Allegations of missing babies still haunt Serbia.

Criminal markets often treat human beings as commodities. Victims of human trafficking are bought and sold mainly for forced labour or sex, while migrants are smuggled for a price, sometimes under conditions that cost them their lives. There is even a black market for babies.

Over the past 70 years, as many as 10 000 babies have allegedly disappeared from maternity hospitals across Serbia under questionable circumstances.1 The story is always the same: parents are told that their child died after birth, but they were neither allowed to see the child’s body nor told where it was buried. As one mother testified in 2018 about her 1988 case, ‘a doctor came to me and told me … that my baby was dead. They said it was better not to see the dead child because I would remember that image for the rest of my life.’2

Babies started to disappear during the communist period in the former Yugoslavia. At the time, many parents could not fathom the lack of information concerning the death of their child. But under communism, people did not question official narratives.3 As one mother observed, ‘at that time, in that system, any woman who tried to condemn a doctor and dispute such a sudden death of her child would be declared insane’.4

For many years, the disappearance of babies from maternity wards in Serbia was an open secret.5 But this situation changed in 2013 when the mother of a missing baby, Zorica Jovanović, won a case against Serbia before the European Court of Human Rights.6 The case had been filed with the Court after Serbian authorities had continuously denied Jovanović access to information about the fate of her son, who had allegedly died in 1983 while in the care of a state-run hospital. The case focused on Article 8 of the European Convention on Human Rights, which provides a right to respect one’s private and family life. Jovanović was awarded €10 000 in non-pecuniary damages due to the court’s finding that Serbia had failed to provide her with credible information as to the fate of her son. She has never been given his body or informed about where he is allegedly buried. In addition, his death was never properly investigated or even officially recorded. The court also ordered Serbia to take all appropriate measures to establish a mechanism aimed at providing individual redress to all parents in a similar situation.

It took Serbia until 2020 to pass legislation on the missing babies.7 The government established a commission to gather facts on the status of all newborn babies suspected of having gone missing from maternity hospitals in Serbia and to provide up to €10 000 in compensation to the parents. At that time, many people testified publicly about their cases. One mother recalled how she was haunted by the thought that someone could bury a child without the parents’ knowledge, and decided to report her case once Serbia adopted the law.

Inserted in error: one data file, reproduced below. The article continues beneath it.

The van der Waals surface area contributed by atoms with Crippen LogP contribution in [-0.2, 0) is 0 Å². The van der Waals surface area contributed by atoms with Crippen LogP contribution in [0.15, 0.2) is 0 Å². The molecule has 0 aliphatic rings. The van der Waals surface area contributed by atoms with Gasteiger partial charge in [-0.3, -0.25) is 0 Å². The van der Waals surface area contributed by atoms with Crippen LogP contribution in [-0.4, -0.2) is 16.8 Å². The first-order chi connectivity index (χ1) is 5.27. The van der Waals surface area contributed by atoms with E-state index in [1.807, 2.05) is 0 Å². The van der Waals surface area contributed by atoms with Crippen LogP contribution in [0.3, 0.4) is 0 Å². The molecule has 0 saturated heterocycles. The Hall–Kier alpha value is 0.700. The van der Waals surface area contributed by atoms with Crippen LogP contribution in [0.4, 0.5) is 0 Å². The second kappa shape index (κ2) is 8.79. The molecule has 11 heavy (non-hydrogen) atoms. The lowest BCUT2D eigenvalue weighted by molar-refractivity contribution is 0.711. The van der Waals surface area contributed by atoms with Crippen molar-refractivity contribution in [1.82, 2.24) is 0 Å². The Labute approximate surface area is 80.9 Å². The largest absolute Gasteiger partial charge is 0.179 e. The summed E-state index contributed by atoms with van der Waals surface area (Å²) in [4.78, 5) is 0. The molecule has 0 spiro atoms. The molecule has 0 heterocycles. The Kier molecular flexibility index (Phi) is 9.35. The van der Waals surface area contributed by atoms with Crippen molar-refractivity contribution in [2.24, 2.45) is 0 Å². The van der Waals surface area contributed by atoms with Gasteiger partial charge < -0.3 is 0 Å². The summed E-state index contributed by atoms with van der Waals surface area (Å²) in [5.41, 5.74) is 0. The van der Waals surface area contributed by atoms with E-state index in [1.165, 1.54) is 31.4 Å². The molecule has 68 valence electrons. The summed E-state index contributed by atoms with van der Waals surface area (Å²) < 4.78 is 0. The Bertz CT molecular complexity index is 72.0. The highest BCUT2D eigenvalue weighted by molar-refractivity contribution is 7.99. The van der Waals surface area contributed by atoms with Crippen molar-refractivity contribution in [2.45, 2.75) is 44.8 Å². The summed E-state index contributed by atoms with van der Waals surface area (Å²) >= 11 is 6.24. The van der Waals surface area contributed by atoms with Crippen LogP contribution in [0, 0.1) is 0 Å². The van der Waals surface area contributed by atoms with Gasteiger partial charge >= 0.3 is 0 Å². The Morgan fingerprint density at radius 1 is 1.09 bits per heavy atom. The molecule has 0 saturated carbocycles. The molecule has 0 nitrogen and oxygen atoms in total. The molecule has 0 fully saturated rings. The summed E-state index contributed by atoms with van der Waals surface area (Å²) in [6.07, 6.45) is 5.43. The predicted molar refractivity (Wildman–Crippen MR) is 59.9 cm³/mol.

Thus far, a total of 694 applicants (mostly from Belgrade) have filed motions to begin proceedings to determine the fate of newborn babies believed to have disappeared from one of the country’s maternity wards.8 Ana Stamenić, a judge in the Special Unit of the Higher Court for the Suppression of Corruption in Novi Sad, noted in July 2021 that although one case had been resolved, another 99 cases were still pending.9

A 2019 protest in Serbia to denounce pending cases of missing babies.

A 2019 protest in Serbia to denounce pending cases of missing babies.

Photo: N1

However, there is increasing hope for resolution of at least some cases. In September 2021, Mlađan Radivojević, after multiple DNA analyses, managed to find his biological family and prove that he was abducted from a hospital in Serbia 40 years ago.10

How is the market organized?

While stealing babies is irrefutably a heinous act, can it be considered a type of organized crime? The United Nations Convention against Transnational Organized Crime describes criminal groups as a structured group of three or more people, existing for a period of time
for the purpose of achieving illegal monetary gain.11

In Serbia, illegal adoption seems to have been the main modality for stealing babies from their biological parents. In these cases, a non-existent woman is registered on the documents as the mother, after which falsified documents declare that she gives the child up for adoption.12

The illegal adoption procedure takes about one week. The process is usually arranged by legal mediation agencies or lawyers that provide buyers with the necessary contacts. For a fee of around US$10 000, which was the price in 1998,13 they fill out the necessary paperwork and arrange the handover, logistics and accommodation.

Testimonies sometimes point to the involvement of state officials in falsifying the child’s documents: state officials are reported to have listed non-existent women as mothers in official documents or created documents in which a mother renounces the baby and gives it up for adoption.14 Sometimes mistakes revealed their complicity, such as in cases where children without names and surnames or without their parents’ names were registered in official documents in violation of the law.15 There were also cases in which funeral companies stated that the supposedly deceased children never reached the cemeteries and had not been buried or cremated.16 In another incident, it was discovered that the files for 29 babies adopted from 1976 to 1981 disappeared from a Serbian centre for social work.17

Doctors have reportedly also been complicit in these schemes. An American woman who adopted a baby from Serbia in 1998 stated that she paid a doctor US$2 800 together with a donation of US$1 000 to a maternity hospital to facilitate the adoption.18 There are also cases in which doctors allegedly mediated the illegal sale of children or signed the child’s birth and death certificate.19 In another example, a letter from a maternity hospital in Novi Sad stated in 2019 that they had 72 stillborn babies that were all sent to a certain cemetery. However, the cemetery declared in 2019 that it had received the bodies of only 15 stillborn babies from that particular hospital.20 Given the pattern of apparent cooperation between lawyers, doctors and state officials, this could be seen as a type of organized crime.

A wider problem